Using the data of Table 1, Table 2 and Table 3 and using the method of the present invention described above, the red and green OLED materials shown in Table 1 are combined with the blue OLED material # 1 shown in Table 1. The lifetime of each subpixel in the display device constructed in this way can be determined. This calculation shows that the sub-pixel with the shortest lifetime is the blue sub-pixel and has a lifetime of about 3900 hours. Performing the same calculation using blue OLED material # 2 with lower luminance efficiency instead of blue OLED material # 1 reduces the lifetime of the blue subpixel to only 3539 hours. Again, instead of blue OLED material # 2, the luminance efficiency is equivalent to that of blue OLED material # 1, but the same calculation is performed using blue OLED material # 3 with lower luminance stability over time. The lifetime of the pixel is only 3672 hours. Finally, instead of blue OLED material # 3, a blue OLED whose luminance efficiency is lower than that of blue OLED material # 2 and whose luminance stability over time is lower than that of blue OLED material # 3, but the purity of the blue chromaticity coordinates is higher Performing the same calculation using material # 4, the blue subpixel has a lifetime of 3974 hours. In each of these calculations, the lifetime of the blue subpixel is always the shortest of the three subpixels. Therefore, within the scope of this example, the useful lifetime of the display device is limited by the lifetime of the blue subpixel. In this example, when blue OLED material # 4 is selected as the preferred blue OLED material and used in the display device described above, the device lifetime will be 3974 hours. Although not considered in this example, the blue OLED material # 4 has the added advantage of having a higher display color gamut than any other blue OLED material because of the higher purity of the blue primary color. Worth to be noted.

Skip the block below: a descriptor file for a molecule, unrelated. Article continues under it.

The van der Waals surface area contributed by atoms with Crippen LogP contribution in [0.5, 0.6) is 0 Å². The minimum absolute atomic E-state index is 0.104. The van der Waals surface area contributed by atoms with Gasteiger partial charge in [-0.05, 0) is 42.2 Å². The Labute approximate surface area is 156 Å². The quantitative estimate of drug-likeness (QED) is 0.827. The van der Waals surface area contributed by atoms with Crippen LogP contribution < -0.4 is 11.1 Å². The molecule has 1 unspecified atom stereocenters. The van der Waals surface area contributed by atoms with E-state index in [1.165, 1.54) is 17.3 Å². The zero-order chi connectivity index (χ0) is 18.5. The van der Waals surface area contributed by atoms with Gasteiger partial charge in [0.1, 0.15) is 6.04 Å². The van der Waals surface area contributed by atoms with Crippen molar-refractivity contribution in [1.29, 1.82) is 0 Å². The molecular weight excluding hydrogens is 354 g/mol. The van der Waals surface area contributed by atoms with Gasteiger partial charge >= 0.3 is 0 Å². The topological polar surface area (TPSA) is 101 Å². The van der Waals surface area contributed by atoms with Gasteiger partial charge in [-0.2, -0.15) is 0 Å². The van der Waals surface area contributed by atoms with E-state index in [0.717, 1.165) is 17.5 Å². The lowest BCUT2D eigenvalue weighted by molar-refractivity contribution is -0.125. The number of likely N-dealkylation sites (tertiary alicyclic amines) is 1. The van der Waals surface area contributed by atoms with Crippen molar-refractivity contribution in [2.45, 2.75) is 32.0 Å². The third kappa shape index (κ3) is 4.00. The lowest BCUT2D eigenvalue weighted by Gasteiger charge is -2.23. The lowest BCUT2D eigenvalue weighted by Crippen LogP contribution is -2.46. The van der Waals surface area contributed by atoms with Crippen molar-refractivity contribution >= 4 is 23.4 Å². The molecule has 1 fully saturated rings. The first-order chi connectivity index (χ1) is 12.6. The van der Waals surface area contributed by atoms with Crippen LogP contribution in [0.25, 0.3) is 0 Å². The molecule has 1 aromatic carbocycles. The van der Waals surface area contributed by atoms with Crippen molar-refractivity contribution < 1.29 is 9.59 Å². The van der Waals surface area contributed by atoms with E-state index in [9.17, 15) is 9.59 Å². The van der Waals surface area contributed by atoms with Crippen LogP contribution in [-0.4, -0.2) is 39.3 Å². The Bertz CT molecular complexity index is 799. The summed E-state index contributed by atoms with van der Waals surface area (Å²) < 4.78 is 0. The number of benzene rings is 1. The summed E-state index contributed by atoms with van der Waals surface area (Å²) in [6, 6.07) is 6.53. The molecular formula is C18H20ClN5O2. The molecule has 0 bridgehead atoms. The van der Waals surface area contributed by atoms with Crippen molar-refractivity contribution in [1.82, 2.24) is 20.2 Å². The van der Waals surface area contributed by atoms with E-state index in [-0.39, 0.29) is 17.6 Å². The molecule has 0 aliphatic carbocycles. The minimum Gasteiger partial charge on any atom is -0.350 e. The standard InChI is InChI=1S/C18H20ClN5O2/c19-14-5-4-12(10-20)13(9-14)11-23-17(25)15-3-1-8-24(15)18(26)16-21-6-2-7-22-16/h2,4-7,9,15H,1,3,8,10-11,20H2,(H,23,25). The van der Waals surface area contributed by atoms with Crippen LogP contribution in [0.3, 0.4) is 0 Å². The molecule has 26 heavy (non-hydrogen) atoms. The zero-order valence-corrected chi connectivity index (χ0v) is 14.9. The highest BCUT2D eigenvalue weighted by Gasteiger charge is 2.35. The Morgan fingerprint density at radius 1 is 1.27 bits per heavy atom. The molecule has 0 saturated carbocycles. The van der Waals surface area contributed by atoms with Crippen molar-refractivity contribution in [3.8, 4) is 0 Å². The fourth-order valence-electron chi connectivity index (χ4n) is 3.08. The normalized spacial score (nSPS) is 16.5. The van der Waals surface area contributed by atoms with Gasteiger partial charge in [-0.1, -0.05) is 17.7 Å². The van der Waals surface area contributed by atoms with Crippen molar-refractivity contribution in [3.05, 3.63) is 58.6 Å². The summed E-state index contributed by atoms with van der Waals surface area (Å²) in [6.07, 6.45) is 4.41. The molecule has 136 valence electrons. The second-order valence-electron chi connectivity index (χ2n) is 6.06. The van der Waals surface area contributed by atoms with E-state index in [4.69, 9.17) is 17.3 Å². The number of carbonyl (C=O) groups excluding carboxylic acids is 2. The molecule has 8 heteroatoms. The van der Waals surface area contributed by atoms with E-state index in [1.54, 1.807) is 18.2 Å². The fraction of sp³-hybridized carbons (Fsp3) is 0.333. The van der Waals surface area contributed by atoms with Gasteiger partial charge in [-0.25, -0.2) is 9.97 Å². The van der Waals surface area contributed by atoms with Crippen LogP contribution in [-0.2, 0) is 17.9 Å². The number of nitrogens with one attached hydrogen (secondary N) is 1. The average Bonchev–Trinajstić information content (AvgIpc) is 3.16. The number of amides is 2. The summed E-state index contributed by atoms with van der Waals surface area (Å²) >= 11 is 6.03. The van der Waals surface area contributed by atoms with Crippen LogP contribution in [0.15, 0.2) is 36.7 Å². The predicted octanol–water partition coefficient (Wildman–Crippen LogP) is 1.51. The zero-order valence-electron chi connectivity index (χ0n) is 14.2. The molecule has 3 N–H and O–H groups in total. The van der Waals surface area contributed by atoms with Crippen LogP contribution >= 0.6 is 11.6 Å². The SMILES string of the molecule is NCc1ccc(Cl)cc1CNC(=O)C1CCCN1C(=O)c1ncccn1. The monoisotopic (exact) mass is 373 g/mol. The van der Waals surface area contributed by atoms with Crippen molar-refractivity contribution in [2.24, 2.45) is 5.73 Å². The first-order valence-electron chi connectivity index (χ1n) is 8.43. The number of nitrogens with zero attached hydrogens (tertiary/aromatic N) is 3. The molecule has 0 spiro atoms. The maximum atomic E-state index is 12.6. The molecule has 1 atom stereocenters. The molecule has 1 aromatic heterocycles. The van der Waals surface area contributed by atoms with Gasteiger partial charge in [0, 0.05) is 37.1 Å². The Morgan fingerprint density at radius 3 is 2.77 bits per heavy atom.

The traditional method for selecting OLED materials when designing a display device is to select the most efficient material set. If this conventional standard is adopted within the scope of this example, either blue OLED material # 1 or blue OLED material # 3 will be selected, resulting in a display lifetime of 3900 hours and 3672 hours, respectively. Will. According to this conventional method, a display device having a smaller color gamut than the method of the present invention will be obtained.